Union Activists Fight Sprawl to Preserve Union Jobs, Wages

Suburban sprawl has caught the critical eye of several labor leaders who see the decline of cities and inner suburbs as a threat to the future of unions.

Employees in new outer suburbs earn less than their city counterparts, while most cannot use public transportation or find affordable rental housing and child care near their jobs, according to Mike Fitzgerald, president of International Brotherhood of Electrical Workers Local 134 in Chicago.

The move to the outskirts does not necessarily create more jobs, said Fitzgerald. ”There is just as much work to be done here as out there,” he said from downtown Chicago. ”Smart growth,” such as restoring cities, cleaning up damaged sites, and building more densely along lines of public transportation, is best for every classification of worker the local represents, including construction and manufacturing workers, he said.

Politicizing Suburban Sprawl
Fitzgerald said the city of Chicago is completely rewriting its zoning ordinance for the first time since 1957. ”We’re going to have an input in the rewriting,” he said. ”And our [political action] committee is supporting candidates for smart growth.” Local 134 is also using an allocation from pension funds to help create affordable housing near public transportation.

”We here in Cook County have had record man-hours in the past five years,” he said. ”There’s an impression the counties downtown are built out. That’s not true. Buildings and infrastructure are decayed. There’s lots of open space. There are brownfields to be cleaned up.”

One of the first anti-sprawl union campaigns involving grocery jobs was run by IBT local 264 in Buffalo, N.Y., and local 52 in Cleveland in 1996 in opposition to the construction of enormous warehouses and the practice known as cross-docking. The plan by Royal Ahold, a Dutch owner of U.S. supermarket chains, to have groceries delivered to mega-warehouses rather than directly to stores ”would have eliminated a lot of jobs, ” according to Richard Lipsitz, the Buffalo local’s business agent and now dean of labor studies at Cornell University. Community, small business, and environmentalist groups also opposed the plan, because they feared the quality and selection of groceries would deteriorate, and prices for consumers would eventually increase as locally owned markets were forced out of business, costing cities tax revenue. Loss of wetlands and farmland and increased air pollution from trucks were other concerns, Lipsitz said, adding that ”it was an interesting coalition.”

The coalition pressured the Erie County legislature to pass a resolution against cross-docking and forced Royal Ahold to sign a code of conduct requiring it to work with the International Brotherhood of Teamsters and Friends of the Earth, a worldwide environmental group, on studies of the effects of cross-docking and alternatives. The campaign ended with a compromise: One warehouse already under construction was built on a wetland in Lancaster, N.Y., but all union members were guaranteed jobs and most of the cross-docking plans were blocked.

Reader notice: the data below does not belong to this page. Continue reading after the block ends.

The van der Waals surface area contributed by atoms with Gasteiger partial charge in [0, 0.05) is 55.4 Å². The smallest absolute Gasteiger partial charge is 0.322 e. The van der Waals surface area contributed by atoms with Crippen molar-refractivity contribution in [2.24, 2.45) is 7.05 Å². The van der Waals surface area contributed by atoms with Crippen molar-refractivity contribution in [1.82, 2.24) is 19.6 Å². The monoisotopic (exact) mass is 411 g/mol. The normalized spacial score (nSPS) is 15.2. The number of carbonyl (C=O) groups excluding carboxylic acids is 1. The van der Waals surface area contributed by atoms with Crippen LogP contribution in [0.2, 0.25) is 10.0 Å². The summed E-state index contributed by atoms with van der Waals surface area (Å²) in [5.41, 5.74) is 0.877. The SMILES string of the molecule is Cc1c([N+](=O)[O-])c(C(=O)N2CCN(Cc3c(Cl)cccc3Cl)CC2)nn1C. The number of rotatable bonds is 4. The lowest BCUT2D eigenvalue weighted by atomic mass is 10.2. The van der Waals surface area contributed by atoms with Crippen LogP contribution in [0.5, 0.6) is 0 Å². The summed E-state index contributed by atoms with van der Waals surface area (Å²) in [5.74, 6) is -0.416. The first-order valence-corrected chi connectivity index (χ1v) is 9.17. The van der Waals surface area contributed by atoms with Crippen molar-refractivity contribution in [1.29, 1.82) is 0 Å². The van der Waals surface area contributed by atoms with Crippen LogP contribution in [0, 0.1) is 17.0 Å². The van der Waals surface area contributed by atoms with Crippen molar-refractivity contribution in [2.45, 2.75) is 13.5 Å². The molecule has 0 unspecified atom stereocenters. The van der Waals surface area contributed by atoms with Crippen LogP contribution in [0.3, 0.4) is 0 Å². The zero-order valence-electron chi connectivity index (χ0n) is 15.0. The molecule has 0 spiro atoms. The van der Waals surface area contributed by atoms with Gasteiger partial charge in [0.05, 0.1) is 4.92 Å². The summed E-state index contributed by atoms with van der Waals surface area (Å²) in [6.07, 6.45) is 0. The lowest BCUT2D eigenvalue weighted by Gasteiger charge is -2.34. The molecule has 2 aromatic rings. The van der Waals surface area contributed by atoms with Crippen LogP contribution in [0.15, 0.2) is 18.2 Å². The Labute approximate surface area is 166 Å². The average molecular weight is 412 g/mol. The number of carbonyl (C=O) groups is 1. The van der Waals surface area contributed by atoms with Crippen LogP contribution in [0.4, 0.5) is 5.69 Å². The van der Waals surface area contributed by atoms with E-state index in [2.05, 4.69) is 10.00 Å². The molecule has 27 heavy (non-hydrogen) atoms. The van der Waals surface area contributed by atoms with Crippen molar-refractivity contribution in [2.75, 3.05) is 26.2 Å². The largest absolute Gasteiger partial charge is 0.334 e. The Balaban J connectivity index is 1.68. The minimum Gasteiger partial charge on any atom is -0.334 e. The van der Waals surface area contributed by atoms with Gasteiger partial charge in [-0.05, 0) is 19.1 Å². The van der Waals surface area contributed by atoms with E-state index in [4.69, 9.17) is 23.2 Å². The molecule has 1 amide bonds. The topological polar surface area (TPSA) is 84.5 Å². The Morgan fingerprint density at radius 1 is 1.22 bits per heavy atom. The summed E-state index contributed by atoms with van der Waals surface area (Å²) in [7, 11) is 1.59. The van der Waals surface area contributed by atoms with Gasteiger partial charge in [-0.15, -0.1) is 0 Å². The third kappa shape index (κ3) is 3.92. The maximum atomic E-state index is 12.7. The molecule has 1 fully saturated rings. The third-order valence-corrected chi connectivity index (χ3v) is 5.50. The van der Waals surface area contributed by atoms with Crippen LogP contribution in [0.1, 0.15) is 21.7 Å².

The campaign caught the attention of Greg LeRoy, a 26-year member of the Transportation Communications Union who in 1998 founded the Washington, D.C.-based Good Jobs First, a resource center dedicated to holding subsidized corporations ”accountable for family-wage jobs.” LeRoy, author of No More Candy Store: 20States and Cities Making Job Subsidies Accountable, called the Ahold effort ”a model,” and said unions now working against sprawl include the Amalgamated Transit Union and the Transport Workers Union in New York, as well as the AFL-CIO in Silicon Valley and central labor bodies in other cities.

Making Good Jobs First Priority
Don Turner, president of the Chicago Federation of Labor, said his organization supports smart growth. ”Unions are basically an urban institution,” he said. ”Preserving urban areas is essential to our well-being.”

Turner said governments subsidize sprawl through tax incentives. For example, in 1989, Illinois gave Sears Roebuck Co., which had threatened to leave the state, $61 million in land and subsidies to move from downtown Chicago to the outer suburbs. This was supplemented by $81 million in local subsidies, Turner said. In its old location, Sears employed workers from all over the city, whereas now almost all of its workers live in a distant suburb.

Turner said Chicago and other cities are seeing a convergence of interests in downtown renewal, preserving open space, and easing transportation congestion. ”There’s actually more work when you renew something,” he said. ”It’s getting to the point where people have two jobs every day, work and getting to work.

This is probably going to be the most important political issue for the next 20 years,” said Turner.

According to LeRoy, ”unions, by focusing on the human aspects of the issue – the need for every working family to have good jobs and access to them – can personalize the issue,” making people ”much more likely to actively support the cause.”

By David Swanson

For more information, visit the Web site at http://www.goodjobsfirst.org.

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